Ms. Walsh does a wonderful job revisiting the tumultuous WWII period and how it affects the Wimsey family. The Duchess is as starchy as ever, the Dowager as delightful, the Duke as bluffly bewildered - Lord Peter and Bunter are mostly off-stage, but as I enjoy Harriet I found this delightful to see her finding her own footing as a wife, mother, and sometimes detective. I didn't mind "Thrones, Domination" although it's not my favorite of "their" adventures, but "A Presumption of Death" does very well at continuing the delicate balancing act of Peter and Harriet's relationship.

Is it Identical to what Sayers might have written? Probably not. Is it enjoyable on its own, by an author who clearly loves all of Sayers' incomparable characters? Oh, absolutely yes! I've collected all four of Walsh's books and am looking forward to more from her in the near future.
Goltikree
As an affection ado of the original Dorothy Sayers' books, I found this book interesting and a lovely addition to the saga of Lord and Lady Peter. While the author was true to the trope of Harriet Vane stories, she sometimes was wordy, rather than eloquent. To be fair, Sayers command of the language was masterful. There were no wasted words. Walsh, at times, seemed to be trying to mimic Sayers' style with limited success. The story arch lost some of its flow toward the end as the mystery deepened and information became compressed. The uneven pace was, at times, distracting. I will read more from this author because I am addicted to Lord Peter and have been for over 40 years.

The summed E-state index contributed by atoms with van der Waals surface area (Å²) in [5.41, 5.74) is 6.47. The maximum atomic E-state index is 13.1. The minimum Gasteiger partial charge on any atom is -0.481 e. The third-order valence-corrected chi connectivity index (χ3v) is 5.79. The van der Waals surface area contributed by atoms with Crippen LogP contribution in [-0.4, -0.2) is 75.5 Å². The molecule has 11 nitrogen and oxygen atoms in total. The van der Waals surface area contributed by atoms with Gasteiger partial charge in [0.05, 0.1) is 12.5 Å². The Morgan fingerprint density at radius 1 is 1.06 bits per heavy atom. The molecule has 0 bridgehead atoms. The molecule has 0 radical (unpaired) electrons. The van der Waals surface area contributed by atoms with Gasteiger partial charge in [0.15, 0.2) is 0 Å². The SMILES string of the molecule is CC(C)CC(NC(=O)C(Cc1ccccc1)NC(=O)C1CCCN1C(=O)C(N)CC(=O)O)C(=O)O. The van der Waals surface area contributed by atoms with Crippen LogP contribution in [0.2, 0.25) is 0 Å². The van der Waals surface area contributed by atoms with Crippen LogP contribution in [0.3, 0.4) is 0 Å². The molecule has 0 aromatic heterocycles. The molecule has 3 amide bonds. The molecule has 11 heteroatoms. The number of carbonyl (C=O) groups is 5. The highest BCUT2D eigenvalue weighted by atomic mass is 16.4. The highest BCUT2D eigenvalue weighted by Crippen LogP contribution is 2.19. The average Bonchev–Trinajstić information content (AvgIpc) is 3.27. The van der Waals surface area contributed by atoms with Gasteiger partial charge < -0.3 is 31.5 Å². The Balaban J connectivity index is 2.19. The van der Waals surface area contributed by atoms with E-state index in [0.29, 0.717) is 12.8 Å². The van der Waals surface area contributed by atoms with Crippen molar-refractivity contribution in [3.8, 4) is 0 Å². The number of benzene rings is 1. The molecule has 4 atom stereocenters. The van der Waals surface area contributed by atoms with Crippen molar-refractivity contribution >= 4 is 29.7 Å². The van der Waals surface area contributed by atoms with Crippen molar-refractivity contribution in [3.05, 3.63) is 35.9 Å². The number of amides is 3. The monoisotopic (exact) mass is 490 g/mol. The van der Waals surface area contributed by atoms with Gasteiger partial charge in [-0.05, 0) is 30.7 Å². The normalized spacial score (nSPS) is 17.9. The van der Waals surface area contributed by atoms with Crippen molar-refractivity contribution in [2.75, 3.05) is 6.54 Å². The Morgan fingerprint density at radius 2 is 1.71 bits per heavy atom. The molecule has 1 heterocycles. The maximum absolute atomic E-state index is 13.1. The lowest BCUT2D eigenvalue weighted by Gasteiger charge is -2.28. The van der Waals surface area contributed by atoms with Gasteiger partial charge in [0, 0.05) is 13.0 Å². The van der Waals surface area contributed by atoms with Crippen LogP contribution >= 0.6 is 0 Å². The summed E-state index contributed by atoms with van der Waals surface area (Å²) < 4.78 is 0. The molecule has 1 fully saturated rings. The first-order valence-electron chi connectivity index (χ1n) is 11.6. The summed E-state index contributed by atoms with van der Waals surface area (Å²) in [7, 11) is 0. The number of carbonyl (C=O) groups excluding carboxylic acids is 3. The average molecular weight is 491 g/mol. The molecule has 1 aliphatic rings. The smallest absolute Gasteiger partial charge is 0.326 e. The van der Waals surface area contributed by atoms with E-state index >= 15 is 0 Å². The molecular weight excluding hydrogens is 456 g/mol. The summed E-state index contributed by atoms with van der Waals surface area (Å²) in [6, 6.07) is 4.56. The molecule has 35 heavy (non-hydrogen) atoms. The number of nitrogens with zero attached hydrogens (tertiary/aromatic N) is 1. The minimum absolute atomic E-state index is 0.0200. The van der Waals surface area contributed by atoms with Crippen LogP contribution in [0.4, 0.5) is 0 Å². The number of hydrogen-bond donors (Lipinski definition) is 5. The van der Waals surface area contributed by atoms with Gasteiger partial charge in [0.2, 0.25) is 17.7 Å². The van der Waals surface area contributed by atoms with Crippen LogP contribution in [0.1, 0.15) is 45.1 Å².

ladushka
I am listening to the unabridged audio version of POD with Edward Petherbridge (best Wimsey ever). I love Dorothy L. Sayers' Lord Peter mysteries and have read them all multiple times. So I desperately wanted this to be a fair continuation of Peter and Harriet's story. But it is not working for me. At all. The awkward description of wartime Britain, flat characterisation of known characters, intrusive references to older stories and, most of all, the embarrassing crassness of Harriet's behaviour and observations have me muttering "No!" and "That is so stupid!" at distressingly frequent intervals.

Right now I am attempting to recover my respect for Lady Peter after a humiliating and absolutely unnecessary exchange with a Brigadier General about why Peter married her. This uncharacteristic crudeness on Harriet's part is first signaled when, out of the blue, she decides to publicly defame a young woman utterly unknown to her as she (Lady Peter)and half the village wait in a crammed bomb shelter, the ugly comments apparently intended to "lighten the atmosphere". Harriet, with her own painful history, would never have done it. Walsh may be an excellent mystery writer in her own right, but, for me, she is simply incapable of catching the spirit of Sayers' Wimsey series.